Soil

There are probably thousands of different soils you can buy from nurseries and garden centers and they’ll all have the best combination of ‘stuff’. The truth is, you can just go dig up some dirt from your garden and use it, if you want. You’ll likely get better results with a seed starter mix of vermiculite and other funny words though. See the picture above for what I use. The soil you put your seeds in is where they get all their nourishment from and just like I try to feed my kids healthy foods, I want to feed my plants their “vegetables” from the time they start growing.

Containers

There are tons of options with containers as well – you can make your own at home or buy commercial ones. Of the commercial ones, you can get bio-degradable ones that you later transplant with your starts up to plastic ones that you can re-use year after year. I prefer using reusable ones like this:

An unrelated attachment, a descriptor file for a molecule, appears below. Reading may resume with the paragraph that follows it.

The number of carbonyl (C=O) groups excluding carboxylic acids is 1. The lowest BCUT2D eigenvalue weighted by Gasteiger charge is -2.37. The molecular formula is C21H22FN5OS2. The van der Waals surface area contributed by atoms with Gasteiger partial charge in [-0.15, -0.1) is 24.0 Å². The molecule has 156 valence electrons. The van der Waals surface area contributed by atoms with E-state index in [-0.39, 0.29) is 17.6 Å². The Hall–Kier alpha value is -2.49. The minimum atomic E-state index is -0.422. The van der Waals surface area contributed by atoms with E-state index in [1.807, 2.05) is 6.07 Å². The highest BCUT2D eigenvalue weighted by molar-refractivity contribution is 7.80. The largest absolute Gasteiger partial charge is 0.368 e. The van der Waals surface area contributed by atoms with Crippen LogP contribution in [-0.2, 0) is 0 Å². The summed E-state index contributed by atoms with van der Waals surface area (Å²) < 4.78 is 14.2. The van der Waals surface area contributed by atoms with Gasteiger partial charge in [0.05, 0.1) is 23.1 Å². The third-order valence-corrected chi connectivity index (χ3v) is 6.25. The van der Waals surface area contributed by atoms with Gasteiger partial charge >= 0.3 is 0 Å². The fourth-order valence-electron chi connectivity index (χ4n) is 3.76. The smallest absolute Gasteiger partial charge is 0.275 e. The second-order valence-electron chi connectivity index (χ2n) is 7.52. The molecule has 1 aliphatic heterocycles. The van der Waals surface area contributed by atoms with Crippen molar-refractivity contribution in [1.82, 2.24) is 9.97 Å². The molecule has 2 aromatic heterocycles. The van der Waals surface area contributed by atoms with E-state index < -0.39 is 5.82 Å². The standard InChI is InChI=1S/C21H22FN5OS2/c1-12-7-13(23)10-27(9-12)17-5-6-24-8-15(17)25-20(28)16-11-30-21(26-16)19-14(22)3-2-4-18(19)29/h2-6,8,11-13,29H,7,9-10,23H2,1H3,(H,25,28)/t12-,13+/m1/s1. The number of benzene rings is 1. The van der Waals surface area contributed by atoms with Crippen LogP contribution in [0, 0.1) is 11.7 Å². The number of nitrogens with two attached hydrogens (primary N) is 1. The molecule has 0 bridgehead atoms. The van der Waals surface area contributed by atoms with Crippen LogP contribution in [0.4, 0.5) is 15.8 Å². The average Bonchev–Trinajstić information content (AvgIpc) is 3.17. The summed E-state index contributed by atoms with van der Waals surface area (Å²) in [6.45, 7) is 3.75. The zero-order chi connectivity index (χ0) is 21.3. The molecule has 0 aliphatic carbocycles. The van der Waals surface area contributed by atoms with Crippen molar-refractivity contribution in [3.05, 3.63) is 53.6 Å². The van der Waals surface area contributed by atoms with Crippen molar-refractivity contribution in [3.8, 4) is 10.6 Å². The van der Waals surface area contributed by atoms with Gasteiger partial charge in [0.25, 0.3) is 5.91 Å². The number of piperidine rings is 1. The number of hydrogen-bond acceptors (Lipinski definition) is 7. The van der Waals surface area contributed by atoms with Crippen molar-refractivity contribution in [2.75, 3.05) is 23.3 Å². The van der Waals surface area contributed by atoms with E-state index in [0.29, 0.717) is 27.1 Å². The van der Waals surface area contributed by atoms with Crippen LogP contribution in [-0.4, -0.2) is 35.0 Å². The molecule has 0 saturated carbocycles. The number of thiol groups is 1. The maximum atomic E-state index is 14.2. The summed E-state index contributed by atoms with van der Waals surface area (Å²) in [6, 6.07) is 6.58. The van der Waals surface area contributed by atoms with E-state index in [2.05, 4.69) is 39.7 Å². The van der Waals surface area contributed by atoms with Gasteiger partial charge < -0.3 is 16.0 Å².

starterboxes

These containers come with a tray, the potting containers and a clear lid. The tray that the containers sit in will catch any excess water and keep it from leaking all over.

It is important to have a method of covering the containers with a see through covering. Think of it as a miniature greenhouse, when the water evaporates from the soil, it condenses on the top of the cover and then drips back into the containers or the tray. This terrarium effect keeps the soil from drying out, keeps it warmer in the container and helps your seeds get started. There are several methods you could use to concoct a functional covering for your container – I prefer to buy mine with my trays.

Light

Light is absolutely critical to successfully growing plants. If you can, place your starting beds beneath or next to a southern exposure window. You can also use fluorescent grow lights to supplement or substitute sunlight.

Seeds